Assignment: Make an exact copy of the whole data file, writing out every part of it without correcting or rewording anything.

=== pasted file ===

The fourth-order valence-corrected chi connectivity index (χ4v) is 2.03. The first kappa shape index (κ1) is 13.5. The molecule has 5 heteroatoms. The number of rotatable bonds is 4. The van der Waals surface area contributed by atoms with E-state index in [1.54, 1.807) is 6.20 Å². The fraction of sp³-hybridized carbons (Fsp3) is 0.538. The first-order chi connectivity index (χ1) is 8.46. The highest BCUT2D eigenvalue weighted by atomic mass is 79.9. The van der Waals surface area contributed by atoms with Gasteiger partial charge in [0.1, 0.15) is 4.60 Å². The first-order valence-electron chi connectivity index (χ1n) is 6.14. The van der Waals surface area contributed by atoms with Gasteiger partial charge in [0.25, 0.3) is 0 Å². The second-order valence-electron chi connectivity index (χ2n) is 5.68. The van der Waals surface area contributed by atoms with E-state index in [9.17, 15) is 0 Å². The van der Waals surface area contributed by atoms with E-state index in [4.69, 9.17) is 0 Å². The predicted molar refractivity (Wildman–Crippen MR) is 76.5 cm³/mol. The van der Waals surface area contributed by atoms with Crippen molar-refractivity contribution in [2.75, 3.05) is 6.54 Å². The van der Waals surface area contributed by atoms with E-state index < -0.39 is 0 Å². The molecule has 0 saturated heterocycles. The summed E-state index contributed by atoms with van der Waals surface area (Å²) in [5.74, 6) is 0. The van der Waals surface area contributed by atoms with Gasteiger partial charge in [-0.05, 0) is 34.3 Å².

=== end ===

The fourth-order valence-corrected chi connectivity index (χ4v) is 2.03. The first kappa shape index (κ1) is 13.5. The molecule has 5 heteroatoms. The number of rotatable bonds is 4. The van der Waals surface area contributed by atoms with E-state index in [1.54, 1.807) is 6.20 Å². The fraction of sp³-hybridized carbons (Fsp3) is 0.538. The first-order chi connectivity index (χ1) is 8.46. The highest BCUT2D eigenvalue weighted by atomic mass is 79.9. The van der Waals surface area contributed by atoms with Gasteiger partial charge in [0.1, 0.15) is 4.60 Å². The first-order valence-electron chi connectivity index (χ1n) is 6.14. The van der Waals surface area contributed by atoms with Gasteiger partial charge in [0.25, 0.3) is 0 Å². The second-order valence-electron chi connectivity index (χ2n) is 5.68. The van der Waals surface area contributed by atoms with E-state index in [9.17, 15) is 0 Å². The van der Waals surface area contributed by atoms with E-state index in [4.69, 9.17) is 0 Å². The predicted molar refractivity (Wildman–Crippen MR) is 76.5 cm³/mol. The van der Waals surface area contributed by atoms with Crippen molar-refractivity contribution in [2.75, 3.05) is 6.54 Å². The van der Waals surface area contributed by atoms with E-state index < -0.39 is 0 Å². The molecule has 0 saturated heterocycles. The summed E-state index contributed by atoms with van der Waals surface area (Å²) in [5.74, 6) is 0. The van der Waals surface area contributed by atoms with Gasteiger partial charge in [-0.05, 0) is 34.3 Å².